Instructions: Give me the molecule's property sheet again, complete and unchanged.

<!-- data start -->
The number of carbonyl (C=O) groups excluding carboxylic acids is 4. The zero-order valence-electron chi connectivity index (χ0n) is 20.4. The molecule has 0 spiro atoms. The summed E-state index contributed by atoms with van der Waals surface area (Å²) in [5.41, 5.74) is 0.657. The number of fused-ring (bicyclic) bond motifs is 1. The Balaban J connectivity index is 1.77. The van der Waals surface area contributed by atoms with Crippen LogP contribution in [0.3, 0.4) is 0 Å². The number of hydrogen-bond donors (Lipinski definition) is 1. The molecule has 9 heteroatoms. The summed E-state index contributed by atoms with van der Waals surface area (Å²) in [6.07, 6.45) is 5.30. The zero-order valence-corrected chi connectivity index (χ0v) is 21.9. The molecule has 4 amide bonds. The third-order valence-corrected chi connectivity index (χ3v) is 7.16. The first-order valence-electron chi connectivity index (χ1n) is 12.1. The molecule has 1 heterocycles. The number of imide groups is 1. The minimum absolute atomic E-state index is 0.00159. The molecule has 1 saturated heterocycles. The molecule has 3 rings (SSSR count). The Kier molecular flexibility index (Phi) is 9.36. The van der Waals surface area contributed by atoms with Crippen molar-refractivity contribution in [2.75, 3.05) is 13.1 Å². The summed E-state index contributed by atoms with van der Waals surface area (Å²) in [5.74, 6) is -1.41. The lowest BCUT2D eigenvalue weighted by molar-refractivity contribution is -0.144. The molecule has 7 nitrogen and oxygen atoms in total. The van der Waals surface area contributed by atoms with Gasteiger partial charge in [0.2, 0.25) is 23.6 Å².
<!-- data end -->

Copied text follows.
The number of carbonyl (C=O) groups excluding carboxylic acids is 4. The zero-order valence-electron chi connectivity index (χ0n) is 20.4. The molecule has 0 spiro atoms. The summed E-state index contributed by atoms with van der Waals surface area (Å²) in [5.41, 5.74) is 0.657. The number of fused-ring (bicyclic) bond motifs is 1. The Balaban J connectivity index is 1.77. The van der Waals surface area contributed by atoms with Crippen LogP contribution in [0.3, 0.4) is 0 Å². The number of hydrogen-bond donors (Lipinski definition) is 1. The molecule has 9 heteroatoms. The summed E-state index contributed by atoms with van der Waals surface area (Å²) in [6.07, 6.45) is 5.30. The zero-order valence-corrected chi connectivity index (χ0v) is 21.9. The molecule has 4 amide bonds. The third-order valence-corrected chi connectivity index (χ3v) is 7.16. The first-order valence-electron chi connectivity index (χ1n) is 12.1. The molecule has 1 heterocycles. The number of imide groups is 1. The minimum absolute atomic E-state index is 0.00159. The molecule has 1 saturated heterocycles. The molecule has 3 rings (SSSR count). The Kier molecular flexibility index (Phi) is 9.36. The van der Waals surface area contributed by atoms with Crippen molar-refractivity contribution in [2.75, 3.05) is 13.1 Å². The summed E-state index contributed by atoms with van der Waals surface area (Å²) in [5.74, 6) is -1.41. The lowest BCUT2D eigenvalue weighted by molar-refractivity contribution is -0.144. The molecule has 7 nitrogen and oxygen atoms in total. The van der Waals surface area contributed by atoms with Gasteiger partial charge in [0.2, 0.25) is 23.6 Å².